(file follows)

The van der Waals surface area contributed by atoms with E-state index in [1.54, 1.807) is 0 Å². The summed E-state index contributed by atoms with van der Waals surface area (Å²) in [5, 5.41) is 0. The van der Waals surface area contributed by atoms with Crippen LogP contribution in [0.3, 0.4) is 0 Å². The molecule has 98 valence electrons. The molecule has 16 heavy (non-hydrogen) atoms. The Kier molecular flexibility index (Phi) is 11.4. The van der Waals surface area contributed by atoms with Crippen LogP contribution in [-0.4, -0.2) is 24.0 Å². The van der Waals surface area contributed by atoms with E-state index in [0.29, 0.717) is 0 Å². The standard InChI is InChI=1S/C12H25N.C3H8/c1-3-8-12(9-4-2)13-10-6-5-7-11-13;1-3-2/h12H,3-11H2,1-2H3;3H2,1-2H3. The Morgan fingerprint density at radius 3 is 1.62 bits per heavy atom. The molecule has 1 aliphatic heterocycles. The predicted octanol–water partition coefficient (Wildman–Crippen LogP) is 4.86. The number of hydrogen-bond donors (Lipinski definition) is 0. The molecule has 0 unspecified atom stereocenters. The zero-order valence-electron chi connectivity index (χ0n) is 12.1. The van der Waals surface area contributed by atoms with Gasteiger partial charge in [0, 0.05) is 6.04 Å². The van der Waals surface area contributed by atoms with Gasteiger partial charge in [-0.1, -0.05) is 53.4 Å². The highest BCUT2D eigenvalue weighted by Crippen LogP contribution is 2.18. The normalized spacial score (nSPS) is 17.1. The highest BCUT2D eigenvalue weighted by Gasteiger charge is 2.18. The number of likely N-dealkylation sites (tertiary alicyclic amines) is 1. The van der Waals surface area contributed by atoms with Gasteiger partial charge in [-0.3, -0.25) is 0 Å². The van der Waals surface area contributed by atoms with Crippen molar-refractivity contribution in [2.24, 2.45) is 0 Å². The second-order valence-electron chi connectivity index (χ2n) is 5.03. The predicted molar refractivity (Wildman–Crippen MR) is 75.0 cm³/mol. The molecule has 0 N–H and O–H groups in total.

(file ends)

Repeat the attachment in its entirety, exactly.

The van der Waals surface area contributed by atoms with E-state index in [1.54, 1.807) is 0 Å². The summed E-state index contributed by atoms with van der Waals surface area (Å²) in [5, 5.41) is 0. The van der Waals surface area contributed by atoms with Crippen LogP contribution in [0.3, 0.4) is 0 Å². The molecule has 98 valence electrons. The molecule has 16 heavy (non-hydrogen) atoms. The Kier molecular flexibility index (Phi) is 11.4. The van der Waals surface area contributed by atoms with Crippen LogP contribution in [-0.4, -0.2) is 24.0 Å². The van der Waals surface area contributed by atoms with E-state index in [0.29, 0.717) is 0 Å². The standard InChI is InChI=1S/C12H25N.C3H8/c1-3-8-12(9-4-2)13-10-6-5-7-11-13;1-3-2/h12H,3-11H2,1-2H3;3H2,1-2H3. The Morgan fingerprint density at radius 3 is 1.62 bits per heavy atom. The molecule has 1 aliphatic heterocycles. The predicted octanol–water partition coefficient (Wildman–Crippen LogP) is 4.86. The number of hydrogen-bond donors (Lipinski definition) is 0. The molecule has 0 unspecified atom stereocenters. The zero-order valence-electron chi connectivity index (χ0n) is 12.1. The van der Waals surface area contributed by atoms with Gasteiger partial charge in [0, 0.05) is 6.04 Å². The van der Waals surface area contributed by atoms with Gasteiger partial charge in [-0.1, -0.05) is 53.4 Å². The highest BCUT2D eigenvalue weighted by Crippen LogP contribution is 2.18. The normalized spacial score (nSPS) is 17.1. The highest BCUT2D eigenvalue weighted by Gasteiger charge is 2.18. The number of likely N-dealkylation sites (tertiary alicyclic amines) is 1. The van der Waals surface area contributed by atoms with Gasteiger partial charge in [-0.3, -0.25) is 0 Å². The van der Waals surface area contributed by atoms with Crippen molar-refractivity contribution in [2.24, 2.45) is 0 Å². The second-order valence-electron chi connectivity index (χ2n) is 5.03. The predicted molar refractivity (Wildman–Crippen MR) is 75.0 cm³/mol. The molecule has 0 N–H and O–H groups in total.